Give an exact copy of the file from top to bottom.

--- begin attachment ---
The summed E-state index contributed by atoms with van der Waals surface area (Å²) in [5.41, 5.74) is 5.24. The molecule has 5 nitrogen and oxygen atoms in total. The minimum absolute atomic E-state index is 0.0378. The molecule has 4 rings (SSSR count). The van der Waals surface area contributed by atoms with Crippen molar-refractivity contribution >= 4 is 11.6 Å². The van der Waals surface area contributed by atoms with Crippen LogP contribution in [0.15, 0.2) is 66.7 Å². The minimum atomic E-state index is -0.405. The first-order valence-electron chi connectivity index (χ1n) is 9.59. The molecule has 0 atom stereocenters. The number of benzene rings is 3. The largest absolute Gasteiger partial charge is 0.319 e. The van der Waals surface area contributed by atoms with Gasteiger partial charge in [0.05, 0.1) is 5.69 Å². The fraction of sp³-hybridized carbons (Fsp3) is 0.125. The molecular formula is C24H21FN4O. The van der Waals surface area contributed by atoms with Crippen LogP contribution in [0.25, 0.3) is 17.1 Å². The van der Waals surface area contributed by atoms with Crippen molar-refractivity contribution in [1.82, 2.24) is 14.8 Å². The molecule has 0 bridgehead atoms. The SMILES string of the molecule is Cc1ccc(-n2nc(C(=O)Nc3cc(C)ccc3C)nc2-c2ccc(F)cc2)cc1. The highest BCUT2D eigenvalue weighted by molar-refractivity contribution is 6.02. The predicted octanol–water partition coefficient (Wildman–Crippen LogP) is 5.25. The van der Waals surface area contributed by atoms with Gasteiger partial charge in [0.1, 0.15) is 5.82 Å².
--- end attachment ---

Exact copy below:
The summed E-state index contributed by atoms with van der Waals surface area (Å²) in [5.41, 5.74) is 5.24. The molecule has 5 nitrogen and oxygen atoms in total. The minimum absolute atomic E-state index is 0.0378. The molecule has 4 rings (SSSR count). The van der Waals surface area contributed by atoms with Crippen molar-refractivity contribution >= 4 is 11.6 Å². The van der Waals surface area contributed by atoms with Crippen LogP contribution in [0.15, 0.2) is 66.7 Å². The minimum atomic E-state index is -0.405. The first-order valence-electron chi connectivity index (χ1n) is 9.59. The molecule has 0 atom stereocenters. The number of benzene rings is 3. The largest absolute Gasteiger partial charge is 0.319 e. The van der Waals surface area contributed by atoms with Gasteiger partial charge in [0.05, 0.1) is 5.69 Å². The fraction of sp³-hybridized carbons (Fsp3) is 0.125. The molecular formula is C24H21FN4O. The van der Waals surface area contributed by atoms with Crippen LogP contribution in [0.25, 0.3) is 17.1 Å². The van der Waals surface area contributed by atoms with Crippen molar-refractivity contribution in [1.82, 2.24) is 14.8 Å². The molecule has 0 bridgehead atoms. The SMILES string of the molecule is Cc1ccc(-n2nc(C(=O)Nc3cc(C)ccc3C)nc2-c2ccc(F)cc2)cc1. The highest BCUT2D eigenvalue weighted by molar-refractivity contribution is 6.02. The predicted octanol–water partition coefficient (Wildman–Crippen LogP) is 5.25. The van der Waals surface area contributed by atoms with Gasteiger partial charge in [0.1, 0.15) is 5.82 Å².